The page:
be suggested? What would be the most likely financing for the construction of the new
The advice that the lawyer might give Metro Manufacturing Ltd. would concern the
process of buying the property, and the matter of financing the purchase. Apart from the
need to ensure that the seller had a good title to the property, the lawyer would probably
wish to confirm that the municipality in its zoning had designated the land for industrial
use, and in particular for the type of manufacturing carried out by Metro Manufacturing.
He might also suggest an environmental audit to ensure that the property is clear of any
environmental hazards (this is covered in Chapter 16, but might be raised here as well).
On the question of financing, a building mortgage might be suggested as a means of
covering construction costs as the building is erected. Other suggestions by the lawyer
might include insurance of the building as well as an explanation of the nature of the
mortgage and the rights of the mortgage.
2. Southside Land Development Corp. offered to sell Trend Contracting Ltd. a small
block of vacant land in a large city for $50,000. Southside Land Development Corp.
presented a deed describing the property and showing Southside Land Development
Corp. as the owner in fee simple. What information should Trend Contracting Ltd. obtain
before delivering the $50,000 to Southside Land Development Corp.?
Trend Constructing Ltd. would probably wish to examine the title to the property to
ensure that the seller is indeed the owner in fee simple, and that the property is free from
any mortgages, easements or other restrictions. See comments with respect to Case 1
above for further considerations.
3. The owner of a condominium unit also owned an exclusive use parking space on a
surface lot facing a sidewalk and street. The owner rented the space to his friend, who
parked her chip wagon in the space. She sold french fries and soft drinks to the public
from the location. The other residents of the condominium objected. Advise the unit
owner of his rights (if any), and the rights of the other residents.
Under most condominium laws the unit owner also acquires exclusive use of the parking
space for the purpose of parking or storing a motor vehicle. By leasing the space for
commercial purposes, the unit owner is essentially changing the use of the space, and
would probably require the consent of the condominium corporation in order to do so.
The other residents may well object to the commercial use of the space, and stop the
selling of the French fries and soft drinks.
4. The Ready Packing Co. leased a large commercial building for its business. The lease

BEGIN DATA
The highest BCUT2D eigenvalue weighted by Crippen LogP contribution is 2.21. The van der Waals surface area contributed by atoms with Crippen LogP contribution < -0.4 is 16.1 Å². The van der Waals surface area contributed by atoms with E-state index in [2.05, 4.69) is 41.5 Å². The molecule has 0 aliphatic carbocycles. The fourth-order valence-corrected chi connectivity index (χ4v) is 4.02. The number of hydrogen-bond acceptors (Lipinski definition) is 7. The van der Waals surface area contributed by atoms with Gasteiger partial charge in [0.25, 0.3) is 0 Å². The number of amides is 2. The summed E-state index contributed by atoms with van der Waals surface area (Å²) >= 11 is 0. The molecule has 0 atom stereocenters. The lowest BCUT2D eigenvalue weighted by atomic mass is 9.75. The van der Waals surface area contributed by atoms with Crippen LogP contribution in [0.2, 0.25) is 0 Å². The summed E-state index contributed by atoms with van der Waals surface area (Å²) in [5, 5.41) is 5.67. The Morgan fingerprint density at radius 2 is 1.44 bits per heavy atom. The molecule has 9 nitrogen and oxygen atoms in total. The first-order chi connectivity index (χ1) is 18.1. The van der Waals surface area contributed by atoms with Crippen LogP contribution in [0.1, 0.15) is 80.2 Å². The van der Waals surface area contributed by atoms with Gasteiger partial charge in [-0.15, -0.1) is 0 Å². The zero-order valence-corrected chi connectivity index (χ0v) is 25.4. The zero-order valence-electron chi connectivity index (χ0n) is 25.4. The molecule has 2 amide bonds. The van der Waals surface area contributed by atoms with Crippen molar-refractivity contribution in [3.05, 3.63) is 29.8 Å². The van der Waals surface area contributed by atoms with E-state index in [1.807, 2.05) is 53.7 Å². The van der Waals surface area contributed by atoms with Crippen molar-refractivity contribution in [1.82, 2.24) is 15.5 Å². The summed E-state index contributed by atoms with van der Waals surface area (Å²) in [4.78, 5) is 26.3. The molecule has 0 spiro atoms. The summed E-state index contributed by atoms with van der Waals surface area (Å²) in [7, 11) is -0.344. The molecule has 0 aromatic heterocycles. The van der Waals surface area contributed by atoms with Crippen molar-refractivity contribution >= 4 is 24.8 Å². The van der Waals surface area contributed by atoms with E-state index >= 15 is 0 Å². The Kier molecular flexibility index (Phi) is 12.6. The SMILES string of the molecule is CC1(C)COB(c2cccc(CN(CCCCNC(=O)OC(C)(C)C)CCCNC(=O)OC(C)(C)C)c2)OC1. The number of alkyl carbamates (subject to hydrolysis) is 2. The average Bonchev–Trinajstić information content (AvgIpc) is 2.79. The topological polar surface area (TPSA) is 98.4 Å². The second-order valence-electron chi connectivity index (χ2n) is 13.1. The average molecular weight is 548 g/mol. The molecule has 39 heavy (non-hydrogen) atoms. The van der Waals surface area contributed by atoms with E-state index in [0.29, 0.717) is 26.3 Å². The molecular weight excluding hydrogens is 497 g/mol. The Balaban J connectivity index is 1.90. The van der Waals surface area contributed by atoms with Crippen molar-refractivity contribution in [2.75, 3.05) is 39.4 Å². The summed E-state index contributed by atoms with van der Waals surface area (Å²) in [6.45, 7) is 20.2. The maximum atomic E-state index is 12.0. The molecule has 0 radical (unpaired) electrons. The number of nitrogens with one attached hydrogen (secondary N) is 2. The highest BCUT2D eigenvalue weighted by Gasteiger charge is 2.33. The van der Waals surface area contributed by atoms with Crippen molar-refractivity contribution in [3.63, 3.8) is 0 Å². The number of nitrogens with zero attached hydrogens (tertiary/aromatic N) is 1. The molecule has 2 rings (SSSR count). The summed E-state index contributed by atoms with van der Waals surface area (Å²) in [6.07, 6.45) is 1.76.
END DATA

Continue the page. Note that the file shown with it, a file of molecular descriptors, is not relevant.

called for monthly payments of $5,000 per month on a two-year lease. At the end of the
first year, the Ready Packing Co. fell into arrears on its monthly rent payments. Three
months' rent is now due and owing. What action might the landlord take against the
Ready Packing Co.?
Since the tenant is in default under the lease, the landlord may seize the goods of the
tenant, and sell them to cover the arrears of rent. If the landlord wished to evict the
tenant it could do due to the default by Ready Packing Co.
COMMENTS RE: DISCUSSION CASES
Main Sheet Shopping Centre Inc. leased a small shop in a busy strip mall to Agricola for
the purpose of operating a convenience store. The lease was drawn for a three year term
commencing July 1st. The lease provided for a total rental payment of $36,000 payable
$1,000 per month. Agricola paid the first month’s rent, and moved into possession.
A few months later, when the rent had not been paid, the company manager
visited Agricola’s shop to collect rent, only to find that Agricola has sold his business to
Primo, contrary to the lease which could not be assigned without consent of the company.
The manager told Primo that Agricola had no right to assign the lease, and the company
did not wish to rent the shop to Primo.
Primo at this point decided not to pay the rental payment owing and decided to
find Agricola to demand his money back. In the meantime, the manager decided to treat
the lease as being in breach, and instructed a licensed bailiff to collect the rent that was
The bailiff went to the store, changed the locks, and took an inventory of stock
and equipment that he valued at $8,000 for the stock and $4,000 for the equipment. He
then posted a notice on the shop informing the public that the landlord had taken
possession for non-payment of rent.